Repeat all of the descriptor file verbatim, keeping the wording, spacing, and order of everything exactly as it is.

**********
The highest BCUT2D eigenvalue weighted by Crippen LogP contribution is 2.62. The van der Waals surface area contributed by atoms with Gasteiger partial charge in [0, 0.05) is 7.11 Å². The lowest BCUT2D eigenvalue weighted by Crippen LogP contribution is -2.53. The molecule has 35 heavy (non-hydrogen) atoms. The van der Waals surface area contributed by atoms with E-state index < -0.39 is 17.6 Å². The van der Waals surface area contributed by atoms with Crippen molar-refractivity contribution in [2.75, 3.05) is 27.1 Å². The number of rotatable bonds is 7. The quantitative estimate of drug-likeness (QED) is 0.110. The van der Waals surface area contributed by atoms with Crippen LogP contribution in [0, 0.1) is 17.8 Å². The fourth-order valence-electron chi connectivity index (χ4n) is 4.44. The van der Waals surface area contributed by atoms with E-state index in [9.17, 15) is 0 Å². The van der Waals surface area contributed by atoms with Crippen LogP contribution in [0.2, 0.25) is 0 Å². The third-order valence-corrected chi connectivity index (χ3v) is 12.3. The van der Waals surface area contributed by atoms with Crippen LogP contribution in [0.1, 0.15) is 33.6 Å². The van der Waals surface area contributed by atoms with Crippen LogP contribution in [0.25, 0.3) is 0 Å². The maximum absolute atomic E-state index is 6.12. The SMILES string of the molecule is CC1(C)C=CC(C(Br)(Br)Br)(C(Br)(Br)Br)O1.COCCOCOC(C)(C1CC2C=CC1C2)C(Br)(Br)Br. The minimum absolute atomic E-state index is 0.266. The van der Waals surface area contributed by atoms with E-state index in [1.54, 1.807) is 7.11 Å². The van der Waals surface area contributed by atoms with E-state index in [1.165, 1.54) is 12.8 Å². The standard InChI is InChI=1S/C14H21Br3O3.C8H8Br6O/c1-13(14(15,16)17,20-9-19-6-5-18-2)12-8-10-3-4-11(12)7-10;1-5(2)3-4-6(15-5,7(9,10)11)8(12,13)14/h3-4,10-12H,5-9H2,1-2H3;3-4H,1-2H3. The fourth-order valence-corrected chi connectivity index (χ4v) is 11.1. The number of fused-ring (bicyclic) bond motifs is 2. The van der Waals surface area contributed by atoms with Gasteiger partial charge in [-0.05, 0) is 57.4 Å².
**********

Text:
The highest BCUT2D eigenvalue weighted by Crippen LogP contribution is 2.62. The van der Waals surface area contributed by atoms with Gasteiger partial charge in [0, 0.05) is 7.11 Å². The lowest BCUT2D eigenvalue weighted by Crippen LogP contribution is -2.53. The molecule has 35 heavy (non-hydrogen) atoms. The van der Waals surface area contributed by atoms with E-state index < -0.39 is 17.6 Å². The van der Waals surface area contributed by atoms with Crippen molar-refractivity contribution in [2.75, 3.05) is 27.1 Å². The number of rotatable bonds is 7. The quantitative estimate of drug-likeness (QED) is 0.110. The van der Waals surface area contributed by atoms with Crippen LogP contribution in [0, 0.1) is 17.8 Å². The fourth-order valence-electron chi connectivity index (χ4n) is 4.44. The van der Waals surface area contributed by atoms with E-state index in [9.17, 15) is 0 Å². The van der Waals surface area contributed by atoms with Crippen LogP contribution in [0.2, 0.25) is 0 Å². The third-order valence-corrected chi connectivity index (χ3v) is 12.3. The van der Waals surface area contributed by atoms with Crippen LogP contribution in [0.1, 0.15) is 33.6 Å². The van der Waals surface area contributed by atoms with Crippen LogP contribution in [0.25, 0.3) is 0 Å². The maximum absolute atomic E-state index is 6.12. The SMILES string of the molecule is CC1(C)C=CC(C(Br)(Br)Br)(C(Br)(Br)Br)O1.COCCOCOC(C)(C1CC2C=CC1C2)C(Br)(Br)Br. The minimum absolute atomic E-state index is 0.266. The van der Waals surface area contributed by atoms with E-state index in [1.54, 1.807) is 7.11 Å². The van der Waals surface area contributed by atoms with E-state index in [1.165, 1.54) is 12.8 Å². The standard InChI is InChI=1S/C14H21Br3O3.C8H8Br6O/c1-13(14(15,16)17,20-9-19-6-5-18-2)12-8-10-3-4-11(12)7-10;1-5(2)3-4-6(15-5,7(9,10)11)8(12,13)14/h3-4,10-12H,5-9H2,1-2H3;3-4H,1-2H3. The fourth-order valence-corrected chi connectivity index (χ4v) is 11.1. The number of fused-ring (bicyclic) bond motifs is 2. The van der Waals surface area contributed by atoms with Gasteiger partial charge in [-0.05, 0) is 57.4 Å².